Syed Mamun Mahmud ( Consultant Urologist & Director, South Asian Institute of Urology and Nephrology (SAIUN) - A Unit of NSM Health Care, Karachi, Pakistan. )
The Bladder cancer is one of the most common Urologic cancers and approximately one fourth are reported as Muscle Invasive Bladder Cancer (MIBC).1-3 As per Karachi Cancer Registry, bladder cancer is the fourth most common cancer in men and fifteen in women, in Pakistan.4 Like all cancer treatment, Primary Goal in treating Bladder Cancer is to achieve Disease Free Survival. With increasing health awareness among patients and technological advancements, more and more efforts are directed to secondary goals like Organ Preservation and Quality of Life (QoL). Radical Cystectomy (RC) has been the Gold Standard for MIBC to date with established local control which is often curative but frequently at the cost of long-term morbidity, loss of body image and compromised QoL.1,5-7 Partial/segmental Cystectomy and Trimodality treatment (TMT) are the two reported options as Bladder Sparing Treatment. The former "involves full-thickness surgical removal of the bladder tumour and surrounding wall", Bilateral Pelvic Lymphadenectomy and preferably with Neo-adjuvant Chemotherapy.5 This could perhaps be the best that is offered to a patient with MIBC. Unfortunately because of a very stringent criteria aiming at Primary Goal in Cancer treatment only 5.8-18.9% of patients with MIBC are suitable candidates for Partial/Segmental Cystectomy..8 As regards TMT, it consists of maximal TUR BT, Radiation Therapy, and Chemotherapy. It has much broader indication and is proven to be potentially curative through large data available in various series and high volume systemic reviews. It is important to note that many urologist still perceive TMT as inferior against RC.1 This is perhaps due to the non-availability of any true comparative data. And few attempts at Randomized comparisons has largely turned unfeasible. This is primarily affected by various sources of bias predominantly the difference in Tumour staging, TMT being \\\'Clinical\\\' and RC pathological. The other confounding factors include advanced age, poor performance status and co-morbidities. All being more common in the TMT group. It is the lack of confidence on TMT that 25%-35% between 70-80 years and 35-55% over 80 years do not receive potentially curative therapy.1,9,10 The major concerns with the modality (TMT) include post therapy functional status of bladder and the need for second major procedure as Salvage cystectomy. However the available data reveals that 75% of TMT patients maintain intact and functioning bladder. Likewise only 21% undergo salvage cystectomy without survival compromise. 1,11 Yes, we do not have randomized comparable data between RC and TMT but other series with long-term data suggest comparable outcome with TMT (60-80% Complete Response rates) and RC in terms of Overall and disease -specific survival rates even with salvage cystectomy if necessary.12 Although the data is particularly lacking in Asian population, one of the series reported from dedicated Urology Tertiary referral centre by Tunio et al from Karachi, Pakistan shared comparable outcome with TMT for sizable sample of 111 patients with a median Follow up of 3 years. However, it is prudent to identify the most suitable candidates for bladder preservation. Literature have suggested "completeness of TURBT, Primary Tumour size (< 5cm), early tumour stage, absence of hydronephrosis and no evidence of lymph nodal metastasis as some of the important factors for better outcome in Bladder Sparing Treatment approaches. The additional poor prognostic indicators include DNA Ploidy, Tumour Grade and HER 2 over expression".4 The debate for and against organ preservation is becoming more relevant with increasing octogenarians and QoL concerns. This writing is intended to sensitize the urology fraternity with similar considerations and to have an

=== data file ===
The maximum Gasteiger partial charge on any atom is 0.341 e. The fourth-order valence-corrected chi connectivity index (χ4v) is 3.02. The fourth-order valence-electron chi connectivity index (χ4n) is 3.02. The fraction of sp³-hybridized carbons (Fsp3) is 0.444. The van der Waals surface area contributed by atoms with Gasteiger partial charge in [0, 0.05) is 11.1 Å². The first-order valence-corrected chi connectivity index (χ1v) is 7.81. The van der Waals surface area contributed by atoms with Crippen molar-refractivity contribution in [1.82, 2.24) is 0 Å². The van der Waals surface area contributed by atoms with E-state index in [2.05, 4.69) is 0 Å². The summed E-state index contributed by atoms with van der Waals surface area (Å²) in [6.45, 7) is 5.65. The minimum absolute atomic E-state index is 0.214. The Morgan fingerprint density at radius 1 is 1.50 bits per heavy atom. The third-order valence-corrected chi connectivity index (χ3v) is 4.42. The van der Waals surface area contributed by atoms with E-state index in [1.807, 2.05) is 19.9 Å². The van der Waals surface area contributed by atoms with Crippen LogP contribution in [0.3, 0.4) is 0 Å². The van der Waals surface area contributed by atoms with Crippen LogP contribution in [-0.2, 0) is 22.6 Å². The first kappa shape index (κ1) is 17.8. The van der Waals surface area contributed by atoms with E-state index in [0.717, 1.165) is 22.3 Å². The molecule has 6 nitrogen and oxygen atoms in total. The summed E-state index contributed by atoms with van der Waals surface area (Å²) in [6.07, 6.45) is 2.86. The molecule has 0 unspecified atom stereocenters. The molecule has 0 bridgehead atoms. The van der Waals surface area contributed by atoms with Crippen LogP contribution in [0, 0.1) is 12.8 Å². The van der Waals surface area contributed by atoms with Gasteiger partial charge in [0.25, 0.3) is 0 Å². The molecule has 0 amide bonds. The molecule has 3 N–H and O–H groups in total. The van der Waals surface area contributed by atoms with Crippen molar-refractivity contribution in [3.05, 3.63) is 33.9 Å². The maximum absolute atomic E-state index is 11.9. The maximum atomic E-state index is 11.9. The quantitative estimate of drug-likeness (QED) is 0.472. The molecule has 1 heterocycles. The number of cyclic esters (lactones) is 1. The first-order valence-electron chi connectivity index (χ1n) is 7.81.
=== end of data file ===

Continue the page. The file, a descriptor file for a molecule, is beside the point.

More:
insight on What should be done, What Could be done and WHAT IS DONE!
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12. Efstathiou JA, Bae K, Shipley WU, Kaufman DS, Hagan MP, Heney NM, et al. Late Pelvic Toxicity After Bladder-Sparing Therapy in Patients With Invasive Bladder Cancer: RTOG 89-03, 95-06, 97-06, 99-06. J Clin Oncol 2009; 27: 455-61.